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Party Recovering Judgment Entitled to Recoverable Costs

Florida Statute s. 57.041(1) provides, “The party recovering judgment shall recover all his or her legal costs and charges which shall be included in the judgment; but this section does not apply to executors or administrators in actions when they are not liable for costs.”  Thus, in most cases, when it comes to the recovery of recoverable costs, if you obtain a judgment against the other party, you are entitled to such costs under section 57.041.   There is no analysis as to which party truly prevailed in the case (which is oftentimes the analysis when dealing with attorney's fees). See...

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Amended Complaints and the “Relation Back” Doctrine

There is a doctrine known as the “relation back” doctrine that refers to amended complaints and the statute of limitations.  Assume an original complaint was filed within the applicable statute of limitations.  Assume after the statute of limitations expired, an amended complaint is asserted with new claims.  Do the new claims in the amended complaint RELATE BACK to the original complaint so that the new claims are deemed filed within the statute of limitations?  The recent opinion in Mitchell v. Applebee’s Services, Inc., 44 Fla. L. Weekly D2443a (Fla. 1st DCA 2019) explains Florida’s liberal policy in answering this question: Whether...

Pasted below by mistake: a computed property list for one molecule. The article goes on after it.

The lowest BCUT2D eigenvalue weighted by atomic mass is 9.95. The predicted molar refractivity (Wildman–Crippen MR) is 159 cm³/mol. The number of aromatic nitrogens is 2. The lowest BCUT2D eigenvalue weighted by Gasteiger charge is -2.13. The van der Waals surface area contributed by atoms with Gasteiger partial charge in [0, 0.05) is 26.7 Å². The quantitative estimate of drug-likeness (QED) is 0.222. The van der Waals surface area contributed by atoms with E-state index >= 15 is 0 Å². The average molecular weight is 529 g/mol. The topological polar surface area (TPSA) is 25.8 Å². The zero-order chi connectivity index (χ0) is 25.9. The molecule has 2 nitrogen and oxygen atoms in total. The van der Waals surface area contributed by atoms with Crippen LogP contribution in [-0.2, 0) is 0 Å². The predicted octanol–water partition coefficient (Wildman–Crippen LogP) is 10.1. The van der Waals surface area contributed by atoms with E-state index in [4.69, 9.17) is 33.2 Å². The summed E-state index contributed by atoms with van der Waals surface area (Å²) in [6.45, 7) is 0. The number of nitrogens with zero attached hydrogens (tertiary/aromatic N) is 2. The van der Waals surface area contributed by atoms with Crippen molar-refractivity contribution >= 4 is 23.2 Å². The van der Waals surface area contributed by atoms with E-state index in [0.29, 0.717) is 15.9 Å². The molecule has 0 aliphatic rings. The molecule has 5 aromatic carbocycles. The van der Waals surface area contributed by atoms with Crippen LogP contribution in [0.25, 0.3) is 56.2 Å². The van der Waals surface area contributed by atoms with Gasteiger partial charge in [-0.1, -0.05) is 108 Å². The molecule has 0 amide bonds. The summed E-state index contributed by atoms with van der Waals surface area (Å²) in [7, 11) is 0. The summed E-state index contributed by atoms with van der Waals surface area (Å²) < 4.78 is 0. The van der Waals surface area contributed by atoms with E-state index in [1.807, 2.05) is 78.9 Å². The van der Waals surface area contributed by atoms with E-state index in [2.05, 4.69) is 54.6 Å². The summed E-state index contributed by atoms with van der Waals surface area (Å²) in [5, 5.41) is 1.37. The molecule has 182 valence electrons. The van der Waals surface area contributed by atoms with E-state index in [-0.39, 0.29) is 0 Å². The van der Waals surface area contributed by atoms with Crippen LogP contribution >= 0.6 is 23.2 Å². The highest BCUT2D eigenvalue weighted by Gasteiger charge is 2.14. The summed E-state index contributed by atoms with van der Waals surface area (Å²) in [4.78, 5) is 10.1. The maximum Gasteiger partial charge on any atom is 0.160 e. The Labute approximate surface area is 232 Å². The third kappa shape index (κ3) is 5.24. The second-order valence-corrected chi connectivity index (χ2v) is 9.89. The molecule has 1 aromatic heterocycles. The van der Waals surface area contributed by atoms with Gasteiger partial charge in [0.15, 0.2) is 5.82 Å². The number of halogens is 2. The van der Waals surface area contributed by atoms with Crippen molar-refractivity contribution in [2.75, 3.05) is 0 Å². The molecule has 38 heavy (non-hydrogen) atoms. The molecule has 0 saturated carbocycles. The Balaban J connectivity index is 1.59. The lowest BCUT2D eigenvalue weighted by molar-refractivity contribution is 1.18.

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Improperly Moving to Set Aside the Verdict

Florida Rule of Civil Procedure 1.480 governs motions for directed verdict and motions to set aside the verdict and to enter judgment pursuant to the directed verdict: (a) Effect. A party who moves for a directed verdict at the close of the evidence offered by the adverse party may offer evidence in the event the motion is denied without having reserved the right to do so and to the same extent as if the motion had not been made. The denial of a motion for a directed verdict shall not operate to discharge the jury. A motion for a directed verdict shall...